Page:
One of my most aching family history research questions comes from a desire to know if my great-grandparents knew each other in their home islands or if they did not meet until after migrating to Panama. So many questions: Did they grow up in the same town? Did they marry in the Caribbean or in Panama? Heck, did they marry at all? Did they travel to the isthmus together or separately? Were they truly in love or were their relationships more a result of circumstance or convenience…or maybe even coercion? Two sets of great-grands from Barbados, one set from St. Lucia, and another from Martinique; I’m sure at least one of their stories has an element of at least one of those. But I don’t know yet. Continue reading
As 2012 came to a close little did I know that Luis, who found my great-grandmother Adele’s birth record, enlisted the help of his friend David to find tons of 19th and early 20th century records for Cadignans in and around Le Francois, Martinique. Luis had met David, a French man of West Indian descent who is apparently very familiar with the records, when he was doing his own Martinique research. Around New Year’s I received several messages from the both of them with links to various birth, death, and marriage records for many Cadignans and Vallees and their spouses. I’m still trying to sort through all of it so I can get it straight in my head and my PAF database.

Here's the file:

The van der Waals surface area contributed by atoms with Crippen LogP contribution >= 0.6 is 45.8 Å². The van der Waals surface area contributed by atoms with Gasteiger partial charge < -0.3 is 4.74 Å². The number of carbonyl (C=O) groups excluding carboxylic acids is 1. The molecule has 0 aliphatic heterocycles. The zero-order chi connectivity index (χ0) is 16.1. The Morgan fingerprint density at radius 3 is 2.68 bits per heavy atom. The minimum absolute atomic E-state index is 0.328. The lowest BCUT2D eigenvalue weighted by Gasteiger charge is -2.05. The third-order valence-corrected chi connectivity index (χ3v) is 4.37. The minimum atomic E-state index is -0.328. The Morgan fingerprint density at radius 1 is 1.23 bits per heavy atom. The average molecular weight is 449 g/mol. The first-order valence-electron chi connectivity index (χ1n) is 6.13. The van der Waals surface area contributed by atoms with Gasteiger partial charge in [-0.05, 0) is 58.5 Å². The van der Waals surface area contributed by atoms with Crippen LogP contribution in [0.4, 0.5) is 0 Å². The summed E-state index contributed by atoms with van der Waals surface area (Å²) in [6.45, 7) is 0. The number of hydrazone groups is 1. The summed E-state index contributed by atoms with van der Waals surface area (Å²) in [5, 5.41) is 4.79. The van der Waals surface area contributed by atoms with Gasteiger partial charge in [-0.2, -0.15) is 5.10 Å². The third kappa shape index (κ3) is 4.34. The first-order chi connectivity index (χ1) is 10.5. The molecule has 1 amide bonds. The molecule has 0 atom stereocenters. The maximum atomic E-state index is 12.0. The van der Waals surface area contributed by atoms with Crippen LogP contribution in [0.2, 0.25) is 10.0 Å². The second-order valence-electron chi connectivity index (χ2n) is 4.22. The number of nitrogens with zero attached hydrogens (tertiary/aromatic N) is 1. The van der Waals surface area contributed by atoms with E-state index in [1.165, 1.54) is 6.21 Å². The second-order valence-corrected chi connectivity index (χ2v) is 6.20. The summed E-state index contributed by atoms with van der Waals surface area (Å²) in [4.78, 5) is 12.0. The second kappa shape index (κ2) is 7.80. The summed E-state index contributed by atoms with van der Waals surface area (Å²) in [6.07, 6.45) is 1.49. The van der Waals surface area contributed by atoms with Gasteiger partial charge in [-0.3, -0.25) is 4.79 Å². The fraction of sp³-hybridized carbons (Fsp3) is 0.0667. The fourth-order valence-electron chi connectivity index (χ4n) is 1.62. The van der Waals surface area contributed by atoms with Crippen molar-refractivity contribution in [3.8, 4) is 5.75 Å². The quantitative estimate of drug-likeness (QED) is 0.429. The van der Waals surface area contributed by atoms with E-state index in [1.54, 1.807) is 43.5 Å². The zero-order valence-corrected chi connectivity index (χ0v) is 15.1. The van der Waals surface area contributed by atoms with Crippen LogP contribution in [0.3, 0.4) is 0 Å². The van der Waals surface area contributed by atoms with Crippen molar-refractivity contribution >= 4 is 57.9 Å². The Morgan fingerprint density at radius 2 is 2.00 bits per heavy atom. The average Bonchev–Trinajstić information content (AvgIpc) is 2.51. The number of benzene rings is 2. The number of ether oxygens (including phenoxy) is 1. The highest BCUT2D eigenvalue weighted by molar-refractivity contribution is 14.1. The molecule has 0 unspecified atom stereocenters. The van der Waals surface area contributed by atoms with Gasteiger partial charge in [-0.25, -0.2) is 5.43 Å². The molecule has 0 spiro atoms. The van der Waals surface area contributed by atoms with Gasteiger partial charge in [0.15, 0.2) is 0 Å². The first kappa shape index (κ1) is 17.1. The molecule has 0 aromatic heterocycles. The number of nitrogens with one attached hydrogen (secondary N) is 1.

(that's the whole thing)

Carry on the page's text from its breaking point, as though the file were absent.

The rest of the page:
Luis and David also pointed me to a family tree posted by another genealogist that is based on these records and, I presume, the actes d’indivualite. It starts with Marie Louise, my sixth great-grandmother, and extends for several generations. My direct family line ends with Adele, who disappeared from the Martinique document trail when she left for Panama, never to return.
As I sort through the records I will start posting the images and discussing what they tell us. More to come!
I started this post a couple of nights ago when I absolutely could not fall asleep. I think the blame was split between the great documentary (The Neo-African Americans) I had seen earlier that night and that blasted extra espresso shot I agreed to let the barista pour into my vanilla latte a couple hours before that. I’m not sure how to divvy up ownership of the blame (fifty-fifty is too simple) but the result is that, for whatever reason, my brain was dancing to the drums of my favorite obsession, black identity and the African diaspora, when it should have been dreaming of the ancestors. A television show I had watched a few days before also showed up to the the meeting in my mind so I figured that maybe if I unloaded some of the things going through my head it’d let me get some zzzzz’s. (And hey, it wouldn’t hurt to add a post to my poor, neglected blog.) In this post I’ll focus on the season premiere of Who Do You Think You Are?
I’m not going to dwell on all of the things I could’ve accomplished in 2010. Obviously there’s nothing productive that can come of that. Rather, let’s just focus on how you and I can work together over the next 12 months to make 2011 really count on the genealogical front. Continue reading